The latest update issued by the US National Hurricane Center on Friday indicated that the powerful cyclone was moving at a pace of 14 mph and bringing with it 100-mph maximum sustained winds.
Texas and Louisiana began feeling the wind and water impact of Hurricane Delta earlier Friday, several hours before the storm’s arrival to land.
#HurricaneDelta rain bands pound #WinnieTx With gusts over 65 mph and flooding occurring @Livestormchaser @TxStormChasers @weatherchannel #TXwx @Weathernetwork @accuweather @GarofaloWX @WeatherNation @chitakhou @KPRC2Britta @KHOUBlake11 pic.twitter.com/KEpK5dhPWy— Jaime Garcia (@PastorJaimeG) October 9, 2020
4:30pm update. Conditions worsening here 2 miles to the SE of Lake Arthur, LA. Winds picking up as what's left of #DELTA'S eyewall starts to move over my location. #HurricaneDelta #HurricaneDelta2020 #Hurricane pic.twitter.com/ruXaCf6sq3— Palmetto State Chasers (@PalmettoChasers) October 9, 2020
Nearly 10,000 Louisiana residents have taken refuge in shelters across the state, CBS News reported. Hurricane Delta’s impact comes just weeks after thousands of Louisianans and Texans were displaced by Hurricane Laura in late August.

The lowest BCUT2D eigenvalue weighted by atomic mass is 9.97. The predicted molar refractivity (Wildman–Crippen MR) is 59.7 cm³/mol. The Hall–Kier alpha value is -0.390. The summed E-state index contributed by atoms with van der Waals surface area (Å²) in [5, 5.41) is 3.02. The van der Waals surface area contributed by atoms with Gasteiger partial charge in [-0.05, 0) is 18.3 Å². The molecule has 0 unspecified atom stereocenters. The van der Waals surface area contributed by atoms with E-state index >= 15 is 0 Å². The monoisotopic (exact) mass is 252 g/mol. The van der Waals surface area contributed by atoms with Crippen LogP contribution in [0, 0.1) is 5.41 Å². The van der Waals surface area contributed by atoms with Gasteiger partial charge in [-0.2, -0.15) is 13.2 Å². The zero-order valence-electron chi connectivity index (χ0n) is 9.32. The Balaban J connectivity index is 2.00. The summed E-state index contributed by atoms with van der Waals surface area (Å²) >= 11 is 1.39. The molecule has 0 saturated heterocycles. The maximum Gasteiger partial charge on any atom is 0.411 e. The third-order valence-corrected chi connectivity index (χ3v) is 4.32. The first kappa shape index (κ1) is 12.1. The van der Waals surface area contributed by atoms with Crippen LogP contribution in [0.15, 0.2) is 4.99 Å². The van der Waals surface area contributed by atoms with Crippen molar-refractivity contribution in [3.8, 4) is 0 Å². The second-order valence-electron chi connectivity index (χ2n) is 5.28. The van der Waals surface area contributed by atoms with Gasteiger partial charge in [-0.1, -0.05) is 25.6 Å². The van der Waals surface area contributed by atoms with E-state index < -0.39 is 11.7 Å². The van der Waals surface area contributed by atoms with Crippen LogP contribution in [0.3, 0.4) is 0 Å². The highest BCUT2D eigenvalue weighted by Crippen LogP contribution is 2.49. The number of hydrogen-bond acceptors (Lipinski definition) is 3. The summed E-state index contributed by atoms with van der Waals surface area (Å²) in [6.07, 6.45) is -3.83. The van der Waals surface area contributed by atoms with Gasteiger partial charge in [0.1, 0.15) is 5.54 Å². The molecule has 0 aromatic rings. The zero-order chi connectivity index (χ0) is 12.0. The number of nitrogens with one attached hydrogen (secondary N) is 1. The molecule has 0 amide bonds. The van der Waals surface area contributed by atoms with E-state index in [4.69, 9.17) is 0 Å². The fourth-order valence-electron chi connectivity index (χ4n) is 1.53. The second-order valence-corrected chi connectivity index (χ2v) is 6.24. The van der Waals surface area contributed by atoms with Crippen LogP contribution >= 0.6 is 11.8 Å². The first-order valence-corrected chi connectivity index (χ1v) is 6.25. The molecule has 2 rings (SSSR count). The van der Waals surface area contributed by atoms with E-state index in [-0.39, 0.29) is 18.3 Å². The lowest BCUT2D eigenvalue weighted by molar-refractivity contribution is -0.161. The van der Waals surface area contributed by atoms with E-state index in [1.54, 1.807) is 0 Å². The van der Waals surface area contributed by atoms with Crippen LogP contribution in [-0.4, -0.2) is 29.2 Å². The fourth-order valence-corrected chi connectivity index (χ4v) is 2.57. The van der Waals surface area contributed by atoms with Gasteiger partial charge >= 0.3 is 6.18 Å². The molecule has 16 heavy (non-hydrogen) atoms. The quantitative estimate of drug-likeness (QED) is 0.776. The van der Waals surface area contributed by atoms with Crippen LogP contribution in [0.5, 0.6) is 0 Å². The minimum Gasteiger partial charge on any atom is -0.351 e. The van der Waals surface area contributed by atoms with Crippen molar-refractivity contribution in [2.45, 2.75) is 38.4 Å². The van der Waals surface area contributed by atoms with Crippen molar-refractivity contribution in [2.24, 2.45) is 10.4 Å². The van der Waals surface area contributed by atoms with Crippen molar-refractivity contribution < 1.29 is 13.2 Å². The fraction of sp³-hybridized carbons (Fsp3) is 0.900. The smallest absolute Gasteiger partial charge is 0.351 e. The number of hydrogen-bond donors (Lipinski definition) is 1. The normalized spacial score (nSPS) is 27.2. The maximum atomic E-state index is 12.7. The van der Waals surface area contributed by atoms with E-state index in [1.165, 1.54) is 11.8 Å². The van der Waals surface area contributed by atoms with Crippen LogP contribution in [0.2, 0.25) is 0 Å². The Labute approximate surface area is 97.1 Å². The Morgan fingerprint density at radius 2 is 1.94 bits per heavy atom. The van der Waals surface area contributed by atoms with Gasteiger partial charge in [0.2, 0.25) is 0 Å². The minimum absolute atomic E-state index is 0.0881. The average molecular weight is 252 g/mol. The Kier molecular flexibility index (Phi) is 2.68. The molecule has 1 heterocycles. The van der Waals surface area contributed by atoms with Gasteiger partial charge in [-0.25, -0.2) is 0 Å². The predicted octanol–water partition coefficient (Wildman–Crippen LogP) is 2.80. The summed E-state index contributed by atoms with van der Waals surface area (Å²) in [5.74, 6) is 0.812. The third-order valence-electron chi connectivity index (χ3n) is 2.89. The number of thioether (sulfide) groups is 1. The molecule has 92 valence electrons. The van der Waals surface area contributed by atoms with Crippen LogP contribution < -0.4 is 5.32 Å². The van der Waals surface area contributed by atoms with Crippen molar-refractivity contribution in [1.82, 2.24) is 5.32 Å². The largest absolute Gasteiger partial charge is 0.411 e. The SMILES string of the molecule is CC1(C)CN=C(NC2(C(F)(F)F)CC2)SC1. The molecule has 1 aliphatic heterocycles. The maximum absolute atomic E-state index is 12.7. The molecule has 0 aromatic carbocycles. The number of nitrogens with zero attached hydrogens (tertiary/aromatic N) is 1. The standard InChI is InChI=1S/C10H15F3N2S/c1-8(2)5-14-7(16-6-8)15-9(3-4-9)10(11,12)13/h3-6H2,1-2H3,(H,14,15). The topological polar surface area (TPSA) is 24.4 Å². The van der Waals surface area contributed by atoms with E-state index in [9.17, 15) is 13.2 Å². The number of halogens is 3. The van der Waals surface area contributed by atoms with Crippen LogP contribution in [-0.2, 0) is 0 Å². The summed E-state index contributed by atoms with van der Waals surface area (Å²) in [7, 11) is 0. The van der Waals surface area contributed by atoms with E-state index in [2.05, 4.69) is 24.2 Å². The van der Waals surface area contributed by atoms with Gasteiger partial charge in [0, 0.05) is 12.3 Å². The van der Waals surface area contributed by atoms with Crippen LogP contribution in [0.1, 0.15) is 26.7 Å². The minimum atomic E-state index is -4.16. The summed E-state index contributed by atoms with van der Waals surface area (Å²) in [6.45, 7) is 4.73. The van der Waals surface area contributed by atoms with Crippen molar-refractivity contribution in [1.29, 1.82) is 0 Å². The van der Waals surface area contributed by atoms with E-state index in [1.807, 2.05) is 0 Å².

We’re in Orange, TX. Many homes still have tarps on their roofs after Hurricane Laura. There are still lots of debris piles. The county judge is concerned the debris could blow around if they get strong winds later today. He’s urging resident to be cautious. pic.twitter.com/zIhcG91cIc— Marla Carter (@MarlaABC13) October 9, 2020
“To the people of Southwest Louisiana, I know you are strong. I also know you’re about to be tested again,” said Democratic Louisiana Governor John Bel Edwards late Thursday night.
PowerOutage.us data shows that as of this article’s publication, more than 50,000 Texans and 64,000 Louisianans have already lost power.
Storm surge warnings have gone into effect from High Island, Texas, to Pearl River, Louisiana, according to The Weather Channel. A “life-threatening storm surge” is possible under this advisory, particularly in low-level areas that are quick to flood.
Meteorologists project that after Delta’s landfall, the storm will continue to move inland over the lower Mississippi Valley throughout the weekend.
The Weather Channel noted that scientists anticipate the highest storm surge in the immediate Gulf Coast area, as well as parts of south-central Louisiana. “Inundation could reach 7 to 11 feet above ground in these areas,” the station warned.
The storm’s winds are expected to weaken as it tears through the US, decreasing to speeds of around 25 mph by early Monday morning.